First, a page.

A higher bar

Lake would eventually like to increase the group’s budget to six figures, which would allow him to expand the annual competition to more events year-round and increase the organization’s visibility in the community. Part of this he has already started through e-newsletters and other Internet outreach, but the demographic the Senior Olympics appeals to is not entirely computer savvy. Plus it requires more time and support beyond what the 14-member volunteer board can give.

“We want to do new stuff, but maintaining the current things takes quite a bit of time,” he said. “It’s finding the time to devote to developing new activities.”

This year’s games will feature around 50 events. Recently added is a father/son golf tournament (mothers and daughters also are included) and the granny basketball state tournament.

“Those ladies are awesome and they’re hard core, too,” Lake said. “Probably two-thirds of the accident reports I had last year were grannies – twisted ankles, diving for loose balls, banging their heads on the floor.”

The Senior Olympics also added Scrabble in 2004, the only non-athletic event, which has grown from six players to around 30. Retired Principal CEO G. David Hurd, who has helped run the tournament, said while some are intimidated by the Des Moines Scrabble Club’s weekly sessions, “they’re willing to have a go at this simple tournament.”

Other events under consideration are the javelin throw and archery if safety issues can be worked out, Lake said. He also would like to start working with companies’ wellness departments to offer the games as an incentive for employees to get in shape.

Not a senior

Another challenge is getting past the term “senior,” especially for the Baby Boomer generation under age 70, Lake said. “There’s a stigma attached to the dirty ‘s-word,'” he said, “and what we’re trying to get across to that age group is that we know it says Senior Olympics but this is for you.”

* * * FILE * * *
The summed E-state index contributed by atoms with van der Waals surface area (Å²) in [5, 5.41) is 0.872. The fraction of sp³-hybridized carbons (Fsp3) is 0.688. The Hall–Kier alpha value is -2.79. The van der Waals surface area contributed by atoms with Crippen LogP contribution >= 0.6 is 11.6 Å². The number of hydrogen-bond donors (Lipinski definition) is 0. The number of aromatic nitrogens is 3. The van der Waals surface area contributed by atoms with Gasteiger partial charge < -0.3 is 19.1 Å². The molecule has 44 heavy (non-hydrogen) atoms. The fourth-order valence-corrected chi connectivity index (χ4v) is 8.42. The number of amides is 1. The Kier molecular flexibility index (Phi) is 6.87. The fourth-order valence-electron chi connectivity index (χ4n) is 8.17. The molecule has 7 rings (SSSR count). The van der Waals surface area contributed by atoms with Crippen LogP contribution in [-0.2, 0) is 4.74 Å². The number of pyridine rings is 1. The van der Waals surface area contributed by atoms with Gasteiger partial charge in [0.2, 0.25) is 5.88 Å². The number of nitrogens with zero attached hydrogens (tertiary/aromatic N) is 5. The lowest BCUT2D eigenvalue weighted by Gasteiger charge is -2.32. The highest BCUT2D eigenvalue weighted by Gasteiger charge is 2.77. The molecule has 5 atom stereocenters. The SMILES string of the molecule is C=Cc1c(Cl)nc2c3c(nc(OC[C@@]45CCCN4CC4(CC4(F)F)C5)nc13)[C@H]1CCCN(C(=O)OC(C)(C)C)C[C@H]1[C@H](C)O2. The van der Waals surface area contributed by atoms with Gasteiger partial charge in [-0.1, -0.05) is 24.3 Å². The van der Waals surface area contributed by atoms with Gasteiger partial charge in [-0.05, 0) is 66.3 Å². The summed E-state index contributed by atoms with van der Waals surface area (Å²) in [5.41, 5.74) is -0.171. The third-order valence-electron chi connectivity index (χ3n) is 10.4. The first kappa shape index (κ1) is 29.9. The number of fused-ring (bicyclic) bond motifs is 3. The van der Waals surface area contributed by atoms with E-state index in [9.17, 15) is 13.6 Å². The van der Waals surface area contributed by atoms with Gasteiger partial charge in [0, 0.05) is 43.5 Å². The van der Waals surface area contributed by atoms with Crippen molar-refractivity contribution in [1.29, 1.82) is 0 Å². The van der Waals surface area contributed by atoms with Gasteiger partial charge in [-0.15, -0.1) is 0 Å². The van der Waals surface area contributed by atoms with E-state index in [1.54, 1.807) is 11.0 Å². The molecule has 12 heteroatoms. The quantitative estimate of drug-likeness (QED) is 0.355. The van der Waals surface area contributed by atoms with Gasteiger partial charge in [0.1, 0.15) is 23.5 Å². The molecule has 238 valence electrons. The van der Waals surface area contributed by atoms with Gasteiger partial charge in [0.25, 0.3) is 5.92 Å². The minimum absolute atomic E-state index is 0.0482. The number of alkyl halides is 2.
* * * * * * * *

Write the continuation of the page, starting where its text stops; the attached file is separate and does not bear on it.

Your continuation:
But at age 52, Tripp said it doesn’t bother him. In fact, the qualifying times for nationals, which he’s looked at with the possibility of trying to qualify when he has more time to train, “have certain races that are very, very tough,” he said.

Tripp’s biggest challenge has been being able to compete. His first year in the Senior Olympics, he tore his hamstring a week before the competition, and last year he was managing flood relief efforts for the city. But the former high school and college football player has competed in track and field events and even set records in the basketball “Around the World” competition and the football field goal kick at 35 yards. “There was a good wind,” he joked.

His biggest achievement, however, came in a sobering experience. Shortly after Tripp’s first Senior Olympics in 2007, he fell off a ladder and broke eight ribs and two bones in his back. The doctor told him that being in such good shape may have saved his life.

Fisk not only will complete his momentous walk this year, but also will compete in shuffleboard and bocce ball, after being on the sidelines as a volunteer and board member for the past few years. He will still remain in charge of coordinating event directors this year as well, and his wife, Debbie – the “athlete of the family” – will compete in swimming.

As he continues to get in shape after his back operation, Fisk has set a new goal for next year: to play golf.